• Experts weigh in on the possibility of President Trump banning bitcoin.
  • Increasing concern over libra and large platform digital currencies is driving political agenda. 

Following last week’s attack on bitcoin and Facebook’s libra, experts have voiced their opinion on whether US President Donald Trump could realistically impose a ban on cryptocurrency. 

Not a Fan of Bitcoin

On July 11, President Donald Trump published a series of tweets attacking bitcoin and digital currencies, while championing the dollar. 

President Trump’s comments come in the midst of growing concern over Facebook’s libra, as political regulators around the world scramble to enact policies to deal with the rise of digital currencies. 

Members of the crypto community have questioned the impact of the US President taking an unfavorable stance towards bitcoin. Some crypto pundits predicted the tweets would be good for the price of BTC and ultimately increase exposure to cryptoassets. However, others worry that political influence may lead to a crackdown on cryptocurrency usage. 

Scenarios for Banning Crypto

Alex Kruger, economist and market analyst, published a tweet thread examining the legality and possibility of President Trump banning bitcoin. 

According to Kruger, It would be almost impossible for the US government to outlaw bitcoin as a technological instrument. Aside from the Herculean task of eradicating a decentralized, digital technology, bitcoin is code, which is protected under the first amendment.

However, that same protection is not extended to third-party operators, including cryptocurrency exchanges. 

Kruger quoted Abra CEO and Founder BIll Barhydt, who explained in a Forbes article how the government could target fiat onramps to exchanges, 

“You can’t prevent people from holding ones and zeroes on a device in their pocket. That ship has sailed. We already know that. The question is: What can they do at the edge of the network -- the onramps and offramps, the places where they exert control over the banking system, the exchanges, [and the] stablecoins.”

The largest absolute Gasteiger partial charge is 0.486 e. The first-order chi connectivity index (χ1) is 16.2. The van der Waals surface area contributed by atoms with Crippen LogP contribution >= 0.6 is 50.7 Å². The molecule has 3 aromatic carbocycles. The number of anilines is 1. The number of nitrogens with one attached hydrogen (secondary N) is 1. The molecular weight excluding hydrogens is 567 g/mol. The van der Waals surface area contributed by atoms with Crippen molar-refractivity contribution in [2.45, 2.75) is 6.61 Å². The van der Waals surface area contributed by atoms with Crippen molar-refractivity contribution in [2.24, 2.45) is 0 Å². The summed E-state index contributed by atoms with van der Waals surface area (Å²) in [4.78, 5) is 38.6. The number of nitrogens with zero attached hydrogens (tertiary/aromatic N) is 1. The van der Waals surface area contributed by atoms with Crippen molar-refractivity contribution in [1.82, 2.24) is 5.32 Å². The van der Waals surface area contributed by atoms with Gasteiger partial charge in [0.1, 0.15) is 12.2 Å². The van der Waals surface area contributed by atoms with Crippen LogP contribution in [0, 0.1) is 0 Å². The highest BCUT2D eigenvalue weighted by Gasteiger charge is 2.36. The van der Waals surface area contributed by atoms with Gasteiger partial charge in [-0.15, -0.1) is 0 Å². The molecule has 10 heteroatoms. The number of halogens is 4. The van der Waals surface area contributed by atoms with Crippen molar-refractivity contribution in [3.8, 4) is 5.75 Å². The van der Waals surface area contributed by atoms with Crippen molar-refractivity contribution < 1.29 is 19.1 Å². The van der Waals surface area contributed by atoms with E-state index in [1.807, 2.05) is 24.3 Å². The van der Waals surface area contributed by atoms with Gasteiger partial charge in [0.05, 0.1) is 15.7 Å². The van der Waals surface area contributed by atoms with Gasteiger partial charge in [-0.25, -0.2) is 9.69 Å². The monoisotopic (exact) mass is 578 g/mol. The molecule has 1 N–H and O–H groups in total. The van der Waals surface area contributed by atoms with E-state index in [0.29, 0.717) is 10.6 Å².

The US government could prevent retail investors from having access to crypto-assets through exchanges and prevent banks from allowing transfer of funds. Users would still be able to buy crypto through alternative channels, but the current ease of investing would be severely hampered. 

Unlikely, But Not Impossible

President Trump could also issue an executive order banning citizens from dealing in bitcoin, similar to the one he issued against the Petro. While there is a precedent for this route, Kruger claims the order could be easily overturned by Congress, 

Ultimately, Kruger believes that it is unlikley the President or Congress would move to ban bitcoin, and it would be difficult to enact fool-proof policy. However, it's worth considering the political landscape as regulatory concerns mount over Facebook's libra.

Just last week, a copy of a bill reportedly drafted by the House Financial Services Committee surfaced online, under the title "Keep Big Tech Out of Finance." The bill would put an end to Facebook and other large platforms from issuing digital currencies without incurring a severe penalty.

The same could be extended to bitcoin in the event the government finds crypto-assets no longer tolerable for the general public.